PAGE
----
The Flexlan FXA3000 and FXA2000 series LAN devices made by the Japan-based firm contain two critical vulnerabilities tracked as CVE–2022–36158 and CVE–2022–36159.

Necrum Security Labs’ researchers Samy Younsi and Thomas Knudsen have discovered two critical vulnerabilities in the wireless LAN devices manufactured by Contec. The company specializes in industrial automation, computing, and IoT communication technology.

Research Details

Reportedly, the Flexlan FXA3000 and FXA2000 series LAN devices made by the Japan-based firm contain two critical vulnerabilities tracked as CVE–2022–36158 and CVE–2022–36159.

For your information, these devices are used in airplanes to offer internet connectivity. The abovementioned series of devices offer WiFi access points in airplanes to ensure uninterrupted high-speed internet communication so that passengers could enjoy music, movies, and even purchased goodies during the flight. Hence, these vulnerabilities can allow an adversary to hack the inflight entertainment system and more.

Critical Vulnerabilities Found in Devices That Provide WiFi on Airplanes
FXA2000 (left) and FXA3000 (right)

Researchers discovered the first vulnerability (CVE–2022–36158) while performing the firmware’s reverse engineering. They identified a hidden page, which wasn’t listed in the Wireless LAN Manager interface. This page facilitates the execution of Linux commands on the device with root privileges. They could then access all system files and open the telnet port to gain complete access to the device.

The second vulnerability (CVE–2022–36159) entailed the use of hard-coded, weak cryptographic keys and backdoor accounts. While investigating, they also learned that the shadow file contained the has of two users, including root and user, and within a few minutes they could access them through a brute-force attack.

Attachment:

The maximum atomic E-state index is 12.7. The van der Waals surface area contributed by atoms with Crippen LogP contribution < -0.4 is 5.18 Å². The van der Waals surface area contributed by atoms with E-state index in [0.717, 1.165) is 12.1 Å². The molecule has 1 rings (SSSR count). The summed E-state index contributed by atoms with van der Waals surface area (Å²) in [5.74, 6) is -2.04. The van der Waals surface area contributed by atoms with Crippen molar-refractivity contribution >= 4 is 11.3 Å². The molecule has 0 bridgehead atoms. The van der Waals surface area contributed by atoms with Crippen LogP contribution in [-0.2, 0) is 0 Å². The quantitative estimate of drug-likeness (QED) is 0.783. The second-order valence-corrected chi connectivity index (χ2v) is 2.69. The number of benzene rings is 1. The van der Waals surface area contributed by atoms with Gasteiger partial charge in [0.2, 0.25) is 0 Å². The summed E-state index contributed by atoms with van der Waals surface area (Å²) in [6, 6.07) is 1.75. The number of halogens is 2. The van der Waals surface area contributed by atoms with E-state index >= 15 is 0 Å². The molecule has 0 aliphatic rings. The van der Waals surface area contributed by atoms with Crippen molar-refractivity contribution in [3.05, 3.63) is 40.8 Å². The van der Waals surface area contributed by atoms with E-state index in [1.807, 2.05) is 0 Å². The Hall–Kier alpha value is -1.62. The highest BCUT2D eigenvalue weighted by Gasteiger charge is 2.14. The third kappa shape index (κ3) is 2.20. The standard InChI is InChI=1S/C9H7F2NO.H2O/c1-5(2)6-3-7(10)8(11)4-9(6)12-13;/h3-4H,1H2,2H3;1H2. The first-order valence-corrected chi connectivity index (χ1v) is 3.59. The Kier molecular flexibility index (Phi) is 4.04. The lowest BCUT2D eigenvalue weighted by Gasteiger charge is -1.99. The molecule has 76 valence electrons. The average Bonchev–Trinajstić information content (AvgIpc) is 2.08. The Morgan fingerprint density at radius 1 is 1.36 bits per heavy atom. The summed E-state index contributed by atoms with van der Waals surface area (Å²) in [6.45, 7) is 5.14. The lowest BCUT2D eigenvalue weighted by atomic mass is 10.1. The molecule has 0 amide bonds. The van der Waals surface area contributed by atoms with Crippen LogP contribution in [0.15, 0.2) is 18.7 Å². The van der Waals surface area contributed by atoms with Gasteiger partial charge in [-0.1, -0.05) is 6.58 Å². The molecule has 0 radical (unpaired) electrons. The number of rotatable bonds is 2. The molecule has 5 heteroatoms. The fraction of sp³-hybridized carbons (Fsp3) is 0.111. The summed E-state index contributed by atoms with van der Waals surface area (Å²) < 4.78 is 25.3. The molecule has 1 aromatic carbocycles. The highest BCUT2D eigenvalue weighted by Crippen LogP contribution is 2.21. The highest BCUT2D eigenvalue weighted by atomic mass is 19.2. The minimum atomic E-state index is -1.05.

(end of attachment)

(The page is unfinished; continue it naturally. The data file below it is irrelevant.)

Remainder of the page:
How to Fix the Issues?

In their blog post, researchers explained that the device owner could change the account’s user password from the web admin’s interface, which is the primary reason behind the emergence of these flaws. The root account is reserved for Contec for maintenance purposes.

Therefore, an attacker armed with the root hard-coded password can conveniently access all FXA2000 and FXA3000 series devices.

In order to fix the first issue, the hidden engineering web page must be removed from the under-production devices because the default password is weak and makes it easy for an attacker to inject a backdoor into the device using this page.

Furthermore, the company needs to generate a unique password for each device during the production phase for the second issue.

As pointed out by Eduard Kovacs of SecurityWeek, in its advisory, Contec explained that the vulnerabilities are connected to a private webpage created for developers to execute system commands and the page isn’t linked to other pages available to users. These vulnerabilities have been addressed in versions 1.16.00 for the FX3000 series and 1.39.00 for FX2000 series devices.

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